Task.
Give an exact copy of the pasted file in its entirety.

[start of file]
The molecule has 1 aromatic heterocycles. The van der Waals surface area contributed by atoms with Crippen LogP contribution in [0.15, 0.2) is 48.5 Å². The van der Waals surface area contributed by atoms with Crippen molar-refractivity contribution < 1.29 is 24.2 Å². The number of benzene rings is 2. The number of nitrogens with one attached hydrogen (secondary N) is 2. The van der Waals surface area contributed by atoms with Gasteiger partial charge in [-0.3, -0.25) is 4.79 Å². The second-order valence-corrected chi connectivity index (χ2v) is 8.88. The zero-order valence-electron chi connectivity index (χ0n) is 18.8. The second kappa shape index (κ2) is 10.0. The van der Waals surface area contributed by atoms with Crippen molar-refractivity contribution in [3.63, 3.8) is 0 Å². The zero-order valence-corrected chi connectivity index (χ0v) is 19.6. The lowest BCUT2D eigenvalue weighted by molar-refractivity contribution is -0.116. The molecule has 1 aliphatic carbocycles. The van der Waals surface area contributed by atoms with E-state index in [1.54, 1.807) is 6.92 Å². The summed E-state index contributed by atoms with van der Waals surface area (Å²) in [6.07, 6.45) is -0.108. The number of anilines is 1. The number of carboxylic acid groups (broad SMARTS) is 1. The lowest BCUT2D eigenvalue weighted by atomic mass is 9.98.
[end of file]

The molecule has 1 aromatic heterocycles. The van der Waals surface area contributed by atoms with Crippen LogP contribution in [0.15, 0.2) is 48.5 Å². The van der Waals surface area contributed by atoms with Crippen molar-refractivity contribution < 1.29 is 24.2 Å². The number of benzene rings is 2. The number of nitrogens with one attached hydrogen (secondary N) is 2. The van der Waals surface area contributed by atoms with Gasteiger partial charge in [-0.3, -0.25) is 4.79 Å². The second-order valence-corrected chi connectivity index (χ2v) is 8.88. The zero-order valence-electron chi connectivity index (χ0n) is 18.8. The second kappa shape index (κ2) is 10.0. The van der Waals surface area contributed by atoms with Crippen molar-refractivity contribution in [3.63, 3.8) is 0 Å². The zero-order valence-corrected chi connectivity index (χ0v) is 19.6. The lowest BCUT2D eigenvalue weighted by molar-refractivity contribution is -0.116. The molecule has 1 aliphatic carbocycles. The van der Waals surface area contributed by atoms with E-state index in [1.54, 1.807) is 6.92 Å². The summed E-state index contributed by atoms with van der Waals surface area (Å²) in [6.07, 6.45) is -0.108. The number of anilines is 1. The number of carboxylic acid groups (broad SMARTS) is 1. The lowest BCUT2D eigenvalue weighted by atomic mass is 9.98.